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Giving Bullies the Shove

By John Francis

Bullying, long associated with immature schoolyard thuggery. But for some young people, the taunting doesn't stop on leaving the school yard. Stacy Ann-Campbell from Youth Press reports.

Abuse from the Oldies

Dunedin teenager Casey* is one who has experienced the ugly face of workplace bullying firsthand.

The17-year-old began working at a Dunedin factory when she left school with the dream of saving up enough money to travel overseas. She says that the older factory workers were initially supportive and nice to her – until they found she was going to be made a permanent staff member.

Now, Casey says she runs a daily gauntlet of insults and put-downs – and a fellow worker has even pushed her. She says her supervisors have told her to let the insults "go over her head" and that that's "just what the bullies are like".

However, Casey believes work places like hers need a real clean up to stamp out bullying: "I don't understand it. They (the bullies) are 40 and 60 and they are picking on me – and I am not even half their age. If this is the way that they treat me, then how do they treat their own 17-year-old children?" she says.

Smear Campaign

For Amanda* (18) the bullying was more subtle than Casey's, but no less hurtful. When she began work at a cinema, she says the other workers at first snubbed her, then started to whisper about her behind her back.

"Having money was the only thing that made me want to stay, but I wasn't disappointed when my contract ran out and they didn't want to keep me on," she says.

Liz Olsen, of Workplace Bullying, a help service for people being bullied at work, says such stories are not uncommon. She says she knows of another young woman who worked at a pharmacy where her employer would bully her by "bawling her out in front of customers for no reason."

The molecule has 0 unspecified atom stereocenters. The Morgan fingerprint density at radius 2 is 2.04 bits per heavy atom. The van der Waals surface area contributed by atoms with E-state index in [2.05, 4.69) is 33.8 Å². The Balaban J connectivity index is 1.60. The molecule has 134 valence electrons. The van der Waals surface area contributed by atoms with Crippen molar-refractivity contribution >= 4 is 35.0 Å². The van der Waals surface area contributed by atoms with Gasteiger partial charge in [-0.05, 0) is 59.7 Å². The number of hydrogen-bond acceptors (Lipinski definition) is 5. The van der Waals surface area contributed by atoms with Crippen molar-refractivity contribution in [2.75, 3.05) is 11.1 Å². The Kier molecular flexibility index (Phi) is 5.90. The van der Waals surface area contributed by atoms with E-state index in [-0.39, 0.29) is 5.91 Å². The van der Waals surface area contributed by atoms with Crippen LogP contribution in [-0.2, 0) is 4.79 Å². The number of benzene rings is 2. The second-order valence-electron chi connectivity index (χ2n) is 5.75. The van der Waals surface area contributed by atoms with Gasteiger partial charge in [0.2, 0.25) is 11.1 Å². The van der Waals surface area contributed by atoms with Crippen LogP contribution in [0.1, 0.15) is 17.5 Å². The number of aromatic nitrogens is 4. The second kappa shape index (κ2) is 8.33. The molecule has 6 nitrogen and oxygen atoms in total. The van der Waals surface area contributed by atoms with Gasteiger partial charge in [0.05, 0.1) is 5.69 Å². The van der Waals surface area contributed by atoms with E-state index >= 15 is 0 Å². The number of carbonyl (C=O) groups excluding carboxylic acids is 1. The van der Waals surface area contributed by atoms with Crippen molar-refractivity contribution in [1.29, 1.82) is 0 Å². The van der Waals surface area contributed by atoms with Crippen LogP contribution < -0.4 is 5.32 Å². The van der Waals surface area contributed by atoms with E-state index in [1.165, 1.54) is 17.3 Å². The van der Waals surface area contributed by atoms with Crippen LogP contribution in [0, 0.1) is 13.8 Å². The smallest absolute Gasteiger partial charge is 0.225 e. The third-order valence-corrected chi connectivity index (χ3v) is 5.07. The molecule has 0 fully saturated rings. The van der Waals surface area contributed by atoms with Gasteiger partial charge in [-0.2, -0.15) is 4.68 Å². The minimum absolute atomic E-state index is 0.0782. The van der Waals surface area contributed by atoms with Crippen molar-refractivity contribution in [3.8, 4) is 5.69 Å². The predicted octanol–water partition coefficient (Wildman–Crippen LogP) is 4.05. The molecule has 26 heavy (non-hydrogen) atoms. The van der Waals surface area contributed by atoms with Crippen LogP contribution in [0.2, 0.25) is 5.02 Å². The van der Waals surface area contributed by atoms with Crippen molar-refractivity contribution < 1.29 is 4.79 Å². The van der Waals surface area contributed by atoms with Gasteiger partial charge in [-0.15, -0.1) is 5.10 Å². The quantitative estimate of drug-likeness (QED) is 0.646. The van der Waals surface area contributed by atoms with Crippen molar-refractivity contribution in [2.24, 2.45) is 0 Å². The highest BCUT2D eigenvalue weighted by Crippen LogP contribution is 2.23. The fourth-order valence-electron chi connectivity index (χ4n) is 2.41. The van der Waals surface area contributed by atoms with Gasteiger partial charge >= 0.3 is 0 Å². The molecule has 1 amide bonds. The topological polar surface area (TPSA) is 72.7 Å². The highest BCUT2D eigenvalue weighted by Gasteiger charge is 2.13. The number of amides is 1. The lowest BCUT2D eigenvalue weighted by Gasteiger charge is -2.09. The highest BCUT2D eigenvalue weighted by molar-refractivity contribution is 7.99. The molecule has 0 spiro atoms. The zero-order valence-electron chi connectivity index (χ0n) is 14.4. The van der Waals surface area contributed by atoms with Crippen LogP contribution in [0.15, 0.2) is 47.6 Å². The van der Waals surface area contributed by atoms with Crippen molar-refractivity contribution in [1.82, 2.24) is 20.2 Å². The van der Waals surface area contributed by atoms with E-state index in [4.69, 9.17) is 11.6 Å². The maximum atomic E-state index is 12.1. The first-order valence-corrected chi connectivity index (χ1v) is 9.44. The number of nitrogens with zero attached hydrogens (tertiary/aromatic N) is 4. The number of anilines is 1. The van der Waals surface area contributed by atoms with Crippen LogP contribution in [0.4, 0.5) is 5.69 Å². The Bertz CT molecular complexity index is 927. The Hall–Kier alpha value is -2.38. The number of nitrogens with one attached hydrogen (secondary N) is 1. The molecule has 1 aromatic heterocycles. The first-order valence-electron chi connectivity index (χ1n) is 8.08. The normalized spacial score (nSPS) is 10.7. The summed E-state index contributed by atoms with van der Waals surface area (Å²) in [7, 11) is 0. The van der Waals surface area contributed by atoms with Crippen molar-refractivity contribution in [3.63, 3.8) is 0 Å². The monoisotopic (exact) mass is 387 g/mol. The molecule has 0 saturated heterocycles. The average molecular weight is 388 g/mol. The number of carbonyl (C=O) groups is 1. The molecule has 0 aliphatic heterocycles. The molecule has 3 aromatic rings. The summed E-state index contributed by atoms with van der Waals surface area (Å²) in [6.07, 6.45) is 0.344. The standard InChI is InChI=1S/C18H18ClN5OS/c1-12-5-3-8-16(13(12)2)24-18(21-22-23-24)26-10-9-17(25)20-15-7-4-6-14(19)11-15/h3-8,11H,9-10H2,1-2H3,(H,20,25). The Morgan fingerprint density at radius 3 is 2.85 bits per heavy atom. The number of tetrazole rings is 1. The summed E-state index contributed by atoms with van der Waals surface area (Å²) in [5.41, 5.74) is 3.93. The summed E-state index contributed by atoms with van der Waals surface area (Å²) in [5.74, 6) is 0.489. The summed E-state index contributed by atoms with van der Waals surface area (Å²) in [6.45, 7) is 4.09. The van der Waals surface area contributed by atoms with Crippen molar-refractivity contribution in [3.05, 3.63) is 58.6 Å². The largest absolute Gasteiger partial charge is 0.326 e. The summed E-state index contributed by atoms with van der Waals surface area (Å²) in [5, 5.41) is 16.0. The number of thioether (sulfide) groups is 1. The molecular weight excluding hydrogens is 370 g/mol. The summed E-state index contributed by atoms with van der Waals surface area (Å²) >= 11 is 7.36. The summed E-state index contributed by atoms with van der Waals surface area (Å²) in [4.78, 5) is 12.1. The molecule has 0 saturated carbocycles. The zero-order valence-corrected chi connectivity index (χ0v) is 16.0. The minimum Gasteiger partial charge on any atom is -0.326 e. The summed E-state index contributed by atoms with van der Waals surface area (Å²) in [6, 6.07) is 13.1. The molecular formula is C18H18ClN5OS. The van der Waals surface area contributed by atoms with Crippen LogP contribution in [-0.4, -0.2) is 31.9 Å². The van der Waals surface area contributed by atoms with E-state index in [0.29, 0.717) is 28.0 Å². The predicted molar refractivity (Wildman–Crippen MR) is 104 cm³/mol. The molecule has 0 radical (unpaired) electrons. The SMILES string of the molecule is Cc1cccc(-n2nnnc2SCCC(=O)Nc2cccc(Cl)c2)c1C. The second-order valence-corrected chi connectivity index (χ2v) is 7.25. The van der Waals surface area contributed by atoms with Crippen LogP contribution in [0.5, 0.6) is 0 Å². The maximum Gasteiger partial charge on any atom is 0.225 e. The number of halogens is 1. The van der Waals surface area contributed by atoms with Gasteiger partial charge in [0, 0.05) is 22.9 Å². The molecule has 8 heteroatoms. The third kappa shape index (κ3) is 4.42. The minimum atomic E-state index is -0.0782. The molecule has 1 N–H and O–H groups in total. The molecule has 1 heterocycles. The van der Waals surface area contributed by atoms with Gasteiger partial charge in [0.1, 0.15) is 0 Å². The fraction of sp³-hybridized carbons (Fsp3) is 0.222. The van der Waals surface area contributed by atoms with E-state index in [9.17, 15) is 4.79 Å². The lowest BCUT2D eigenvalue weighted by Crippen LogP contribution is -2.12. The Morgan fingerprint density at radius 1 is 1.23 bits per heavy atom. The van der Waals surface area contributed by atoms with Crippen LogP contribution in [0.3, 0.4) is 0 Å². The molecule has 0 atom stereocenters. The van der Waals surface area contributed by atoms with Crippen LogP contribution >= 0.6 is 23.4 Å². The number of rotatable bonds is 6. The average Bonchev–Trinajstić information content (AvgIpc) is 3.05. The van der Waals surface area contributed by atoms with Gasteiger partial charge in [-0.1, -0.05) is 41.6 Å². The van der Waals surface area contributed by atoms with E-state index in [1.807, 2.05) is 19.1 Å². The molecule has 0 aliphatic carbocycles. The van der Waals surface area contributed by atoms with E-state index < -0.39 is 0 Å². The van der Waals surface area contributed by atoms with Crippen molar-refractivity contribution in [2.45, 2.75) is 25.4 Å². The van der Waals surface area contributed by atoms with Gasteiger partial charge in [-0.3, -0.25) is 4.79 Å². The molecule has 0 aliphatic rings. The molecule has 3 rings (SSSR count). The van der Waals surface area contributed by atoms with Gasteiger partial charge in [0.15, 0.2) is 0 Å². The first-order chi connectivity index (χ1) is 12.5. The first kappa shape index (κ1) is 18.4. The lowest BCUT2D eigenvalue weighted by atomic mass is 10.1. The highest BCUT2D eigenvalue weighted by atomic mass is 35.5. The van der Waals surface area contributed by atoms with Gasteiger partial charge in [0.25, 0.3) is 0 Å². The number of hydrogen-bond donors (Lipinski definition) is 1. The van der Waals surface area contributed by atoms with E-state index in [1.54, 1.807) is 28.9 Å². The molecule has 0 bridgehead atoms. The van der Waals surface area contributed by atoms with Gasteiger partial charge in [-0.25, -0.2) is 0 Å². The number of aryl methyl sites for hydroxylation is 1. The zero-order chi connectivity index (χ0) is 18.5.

Target = The Less Experienced

Ms Olsen says that workplace bullying takes many forms, with the bullies often picking on younger workers to be the 'top dog' of the workplace. She also believes young workers are targeted by bullies because they are seen as less experiences in the workforce and therefore somehow less worthy of respect.

Bullying and discrimination are typically based on age and gender, and often consist of abusive language and humiliation in front of fellow workers and customers, she says.

Other common forms of bullying involve younger workers being blatantly ignored by fellow employees, receiving unfair or undue criticism of their work and being placed under pressure to complete unreasonable tasks.

Some employers also bully younger workers by giving them too many jobs which they can't complete in an attempt to "set them up to fail."

He says work places sound be aware that older workers may bully younger workers, because that was the way things may have been done when they started working: "But it's not acceptable for people to be threatened or leaned on in the workplace."

Take Action, Speak Up

"Speak up and speak as early as possible," is Mr. Simpson's advice for any young person who feels they are being bullied at work.

He says if a case of bullying is brought to management's attention, they must investigate it and deal with the problem. Solutions can include counseling or mediation for both the bully and the person being bullied. Re-training for the bully or a written warning may also be given.

Ms Olsen also suggests young people could try to sort the issue out with the person doing the bullying – but if this fails, to report the problem straight to management.

This involves writing down their concerns and presenting them to the employer, who must then take action. However, if the complaint is not satisfactorily sorted out, there are three main avenues that employers can use to get their complaint sorted out.

The Employment Relations Act (2000) allows workers to lodge personal grievances against their employers on the grounds of discrimination, including gender and racial discrimination, which can be a feature of bullying.

Workers can also take action through the Health and Safety in Employment Act 1992, which requires all employers to isolate, minimise and eliminate workplace hazards – such as violence and harassment.

The Human Rights Commission can also investigate complaints about discrimination in the workplace, for example if someone is being bullied because of their race or gender. If necessary, it can take action under the Human Rights Act 1993.

*Names have been changed to protect peoples' identities.

Copyright 2006, Used with permission from TEARAWAY Magazine, Wanganui, New Zealand.

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